Paleo Beef & Porcini Shepherd’s Pies


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Shepherd’s pie, also known as the Cottage pie, is a dish that pleases all ages and taste buds (unless you’re a vegetarian but I am sure there is a version for you out there). It’s also quite inexpensive to make, even for a Paleo version with grass-fed meat. My version with porcini and shitake mushrooms is a little more gourmet but it’s still as hearty and rustic as the traditional Shepherd’s Pie.

Also Paleo on the budget: Chicken Drumstick Tagine with Parsnips & Artichokes

Cook’s notes

  • Instead of making these as individual mini pies, feel free to bake it as a large pie in a casserole dish.
  • Dried porcini or shitake mushrooms can be purchased in most supermarkets and deli stores. You can use leftover shitake mushrooms or get some dried porcini mushrooms as well. They add an amazing flavour to any soup or stew.
  • AIP: Omit the tomatoes and paprika and use regular beef stock instead.
  • Dairy-free: Cheese can be easily omitted from this recipe.

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Paleo Beef & Porcini Shepherd's Pies
 
Serves: 4
Prep time:
Cook time:
Total time:
 
Ingredients
  • 1 cup dried shitake and/or porcini mushrooms
  • 1 white onion, peeled and diced
  • 1 tablespoon ghee or coconut oil (butter can also be used)
  • 850-900 g / 2 lb grass-fed ground beef/beef mince
  • 2 medium carrots, peeled and finely diced
  • 3 garlic cloves, finely diced
  • ½ cup red wine
  • 1½ teaspoon sea salt
  • ⅔ teaspoon black pepper
  • 1 star anise (optional)
  • 2 dry bay leaves
  • 1 teaspoon mixed dried herbs
  • 1 cup water or beef/chicken stock (vegetable stock is also fine)
  • 4 tablespoons tomato paste
  • 1 tablespoon Tamari wheat free soy sauce (optional)
  • 2 teaspoons arrowroot or tapioca flour (for thickening)
Sweet potato mash
  • 2 large sweet potatoes, peeled and cubed
  • 2 tablespoons grated aged Parmesan cheese
  • 1 tablespoon butter or ghee (olive oil is also ok)
  • ½ teaspoon sea salt
Instructions
  1. Soak the mushrooms in a cup of hot water for 10 minutes.Then chop roughly. Reserve the liquid.
  2. Sauté the onion in a large pan with ghee or coconut oil over medium heat for 7-8 minutes. In the meantime, prepare the rest of ingredients.
  3. Add the beef and bring the heat to high. Break the meat apart using a spatula, pressing it down and stirring through as it cooks, for about 5 minutes, until the colour changes. Add the carrots, garlic, red wine, salt, pepper, star anise, bay leaves, herbs and bring back to boil.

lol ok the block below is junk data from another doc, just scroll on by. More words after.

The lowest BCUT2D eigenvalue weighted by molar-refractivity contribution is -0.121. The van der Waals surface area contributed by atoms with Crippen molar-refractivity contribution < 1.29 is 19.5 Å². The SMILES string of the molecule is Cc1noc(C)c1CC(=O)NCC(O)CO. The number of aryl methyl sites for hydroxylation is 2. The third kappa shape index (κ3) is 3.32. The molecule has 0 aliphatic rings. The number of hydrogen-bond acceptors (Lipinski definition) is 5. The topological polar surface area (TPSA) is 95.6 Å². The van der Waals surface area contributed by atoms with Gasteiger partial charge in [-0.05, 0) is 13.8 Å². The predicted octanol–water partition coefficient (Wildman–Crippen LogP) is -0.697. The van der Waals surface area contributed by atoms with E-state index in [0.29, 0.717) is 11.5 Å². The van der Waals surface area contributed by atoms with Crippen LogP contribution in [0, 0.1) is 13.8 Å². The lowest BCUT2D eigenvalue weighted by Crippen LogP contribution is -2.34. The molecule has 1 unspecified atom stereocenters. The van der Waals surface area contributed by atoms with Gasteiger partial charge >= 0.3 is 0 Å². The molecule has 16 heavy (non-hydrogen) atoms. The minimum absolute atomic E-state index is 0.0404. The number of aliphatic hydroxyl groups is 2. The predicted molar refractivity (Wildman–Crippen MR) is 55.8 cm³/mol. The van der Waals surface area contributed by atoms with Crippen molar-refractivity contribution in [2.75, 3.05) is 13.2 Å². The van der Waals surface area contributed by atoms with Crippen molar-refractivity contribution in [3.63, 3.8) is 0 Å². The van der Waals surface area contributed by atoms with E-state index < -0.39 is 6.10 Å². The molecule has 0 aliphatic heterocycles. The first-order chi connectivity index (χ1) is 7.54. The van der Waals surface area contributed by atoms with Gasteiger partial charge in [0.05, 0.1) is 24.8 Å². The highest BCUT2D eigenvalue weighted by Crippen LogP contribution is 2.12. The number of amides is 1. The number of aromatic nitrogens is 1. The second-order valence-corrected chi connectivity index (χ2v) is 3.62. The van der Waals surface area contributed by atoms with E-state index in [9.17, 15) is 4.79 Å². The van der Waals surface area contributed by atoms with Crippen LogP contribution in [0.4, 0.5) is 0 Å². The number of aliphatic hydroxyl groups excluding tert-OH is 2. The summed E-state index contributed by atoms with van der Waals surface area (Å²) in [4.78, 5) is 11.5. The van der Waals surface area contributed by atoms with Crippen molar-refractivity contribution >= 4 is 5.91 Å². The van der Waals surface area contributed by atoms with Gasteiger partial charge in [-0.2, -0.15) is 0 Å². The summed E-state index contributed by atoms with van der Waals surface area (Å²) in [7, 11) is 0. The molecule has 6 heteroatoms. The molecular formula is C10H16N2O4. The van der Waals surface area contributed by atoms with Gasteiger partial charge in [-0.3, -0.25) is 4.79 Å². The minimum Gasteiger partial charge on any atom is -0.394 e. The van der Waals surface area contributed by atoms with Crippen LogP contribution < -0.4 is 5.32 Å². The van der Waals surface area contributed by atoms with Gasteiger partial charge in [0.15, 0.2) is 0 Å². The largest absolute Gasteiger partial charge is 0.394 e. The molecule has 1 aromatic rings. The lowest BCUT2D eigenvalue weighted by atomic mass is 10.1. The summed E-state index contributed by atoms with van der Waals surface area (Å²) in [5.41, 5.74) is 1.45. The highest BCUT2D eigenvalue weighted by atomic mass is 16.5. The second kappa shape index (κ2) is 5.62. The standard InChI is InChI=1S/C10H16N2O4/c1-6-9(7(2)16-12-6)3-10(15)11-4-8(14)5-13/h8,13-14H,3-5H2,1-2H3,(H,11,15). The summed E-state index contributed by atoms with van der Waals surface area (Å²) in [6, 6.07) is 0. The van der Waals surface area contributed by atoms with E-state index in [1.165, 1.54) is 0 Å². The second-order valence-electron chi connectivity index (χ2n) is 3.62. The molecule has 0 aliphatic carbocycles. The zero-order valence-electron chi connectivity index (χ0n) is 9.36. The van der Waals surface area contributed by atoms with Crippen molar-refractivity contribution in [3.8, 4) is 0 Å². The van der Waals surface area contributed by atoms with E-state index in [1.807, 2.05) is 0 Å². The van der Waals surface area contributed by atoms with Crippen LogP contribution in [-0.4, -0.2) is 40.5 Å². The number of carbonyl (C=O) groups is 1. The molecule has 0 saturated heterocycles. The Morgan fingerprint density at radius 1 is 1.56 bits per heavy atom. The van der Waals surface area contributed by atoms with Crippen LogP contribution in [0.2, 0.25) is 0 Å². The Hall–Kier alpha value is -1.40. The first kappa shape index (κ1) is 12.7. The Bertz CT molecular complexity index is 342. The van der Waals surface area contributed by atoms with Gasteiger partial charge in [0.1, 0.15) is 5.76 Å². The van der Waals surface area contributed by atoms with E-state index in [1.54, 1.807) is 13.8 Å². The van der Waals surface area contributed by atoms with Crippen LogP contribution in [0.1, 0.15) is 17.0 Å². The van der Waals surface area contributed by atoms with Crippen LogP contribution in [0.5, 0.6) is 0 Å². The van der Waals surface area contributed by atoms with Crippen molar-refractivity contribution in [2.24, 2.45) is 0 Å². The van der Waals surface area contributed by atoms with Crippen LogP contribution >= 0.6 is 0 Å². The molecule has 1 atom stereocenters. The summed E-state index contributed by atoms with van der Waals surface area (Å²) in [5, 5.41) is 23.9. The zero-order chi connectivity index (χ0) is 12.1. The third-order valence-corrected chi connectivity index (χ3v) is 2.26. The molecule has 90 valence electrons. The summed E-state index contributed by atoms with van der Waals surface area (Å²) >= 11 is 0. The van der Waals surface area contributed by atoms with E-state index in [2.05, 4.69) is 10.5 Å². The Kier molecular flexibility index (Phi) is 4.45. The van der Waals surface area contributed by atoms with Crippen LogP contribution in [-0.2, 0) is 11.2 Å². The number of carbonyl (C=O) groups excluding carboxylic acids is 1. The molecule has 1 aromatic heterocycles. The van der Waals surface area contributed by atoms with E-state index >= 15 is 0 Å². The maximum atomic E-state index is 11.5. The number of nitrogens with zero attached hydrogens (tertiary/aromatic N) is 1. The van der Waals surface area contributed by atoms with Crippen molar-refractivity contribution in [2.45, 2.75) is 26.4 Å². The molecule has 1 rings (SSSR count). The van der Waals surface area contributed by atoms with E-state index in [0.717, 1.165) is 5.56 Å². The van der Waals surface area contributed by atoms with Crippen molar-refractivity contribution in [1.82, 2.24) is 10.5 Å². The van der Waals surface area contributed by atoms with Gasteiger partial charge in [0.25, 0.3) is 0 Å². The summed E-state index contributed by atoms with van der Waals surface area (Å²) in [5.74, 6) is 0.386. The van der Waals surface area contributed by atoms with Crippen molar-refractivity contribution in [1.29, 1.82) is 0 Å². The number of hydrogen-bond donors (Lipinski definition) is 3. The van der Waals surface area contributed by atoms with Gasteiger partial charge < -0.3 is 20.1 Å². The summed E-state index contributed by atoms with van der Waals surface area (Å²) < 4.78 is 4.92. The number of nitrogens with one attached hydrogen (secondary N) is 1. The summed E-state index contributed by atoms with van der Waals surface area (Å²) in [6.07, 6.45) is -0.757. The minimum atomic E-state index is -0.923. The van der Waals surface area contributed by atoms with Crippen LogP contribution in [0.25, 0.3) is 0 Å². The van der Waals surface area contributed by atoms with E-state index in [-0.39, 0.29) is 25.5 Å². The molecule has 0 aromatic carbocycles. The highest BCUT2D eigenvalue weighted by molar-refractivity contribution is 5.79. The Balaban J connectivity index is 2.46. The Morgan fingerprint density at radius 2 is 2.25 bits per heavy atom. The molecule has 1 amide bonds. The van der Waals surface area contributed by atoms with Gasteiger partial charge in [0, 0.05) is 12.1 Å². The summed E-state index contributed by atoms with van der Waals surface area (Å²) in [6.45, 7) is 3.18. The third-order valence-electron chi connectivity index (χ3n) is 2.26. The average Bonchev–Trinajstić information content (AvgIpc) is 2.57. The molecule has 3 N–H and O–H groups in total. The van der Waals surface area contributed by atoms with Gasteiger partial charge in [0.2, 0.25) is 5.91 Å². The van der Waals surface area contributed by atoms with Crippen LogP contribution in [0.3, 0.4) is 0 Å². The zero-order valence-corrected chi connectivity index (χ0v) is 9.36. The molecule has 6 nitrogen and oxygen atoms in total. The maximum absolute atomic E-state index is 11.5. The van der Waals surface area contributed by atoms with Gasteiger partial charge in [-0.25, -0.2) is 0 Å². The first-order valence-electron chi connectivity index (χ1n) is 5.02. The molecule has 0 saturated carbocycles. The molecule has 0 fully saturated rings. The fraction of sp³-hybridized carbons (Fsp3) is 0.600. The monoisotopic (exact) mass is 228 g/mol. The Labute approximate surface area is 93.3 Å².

4. Add the mushrooms and the reserved soaking liquid, extra water or beef stock, tomato paste, and Tamari sauce. Stir through and bring to boil. Turn the heat down to simmering and cover with a lid. Cook for 35 minutes, stirring occasionally.
  5. Once beef is under way, place sweet potato in a
  6. saucepan of water. Bring to boil and cook for 10-15 minutes, until soft. Drain and return to the saucepan. Mash well, then add the butter, cheese and salt and mash again until well incorporated and smooth.
  7. Preheat the oven to 200C / 400 F.
  8. After 35 minutes of cooking, uncover the beef and add the arrowroot flour dissolved in 2 tablespoons of water. Mix through for a minute until slightly thickened. Remove from heat.
  9. Spread the beef mixture in a baking tray or small oven pie dishes, leaving some space for the mash. Carefully spread the mash evenly over the top. Bake in the oven for 10-15 minutes. If you want to brown the top even further, pop the dishes under a hot grill for 5 minutes. Prepare a side salad or some steamed greens in the meantime.

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Comments

  1. Jaime says

    Holy crap! That was the best pie i’ve ever made. The star anise def brought out awesome flavours. I made 5 single serve pies and still had left overs. One of the most delicious recipes i’ve ever made.

  2. Anna S. says

    This looks amazing! Can’t wait to try it!

    Just FYI – There is a difference between Shepherd Pie and Cottage Pie. Shepherd Pie uses lamb and Cottage Pie uses beef. Otherwise, they’re the same. :)

  3. David Parry says

    Just made this. It was excellent.
    I made a few modifications to make it toddler-friendly for our 3 year old and simplify things: diced the mushrooms after soaking them in boiled water, used the mushroom-soak water to make the stock from a beef stock cube. Also grated the carrot, which was easier than dicing. Our daughter gets cranky finding things of different (e.g. slimey or chunks) textures, so this was an easy way to avoid any arguments.

    I really loved the combination of the musky porcini flavor with the robust Parmesan aromas.

    Top work! Hope I see you at the Workbench.ch when you’re back in Oz.

  4. says

    Incredible! This can be just one of the practical blogs We have ever occur all around within this topic area. Essentially Awesome. We are yet another practitioner from this topic i really can easily know your energy.

  5. Angie says

    Delicious – and perfect for chilly winter evenings – thank you! Would these be ok to freeze for future meals?

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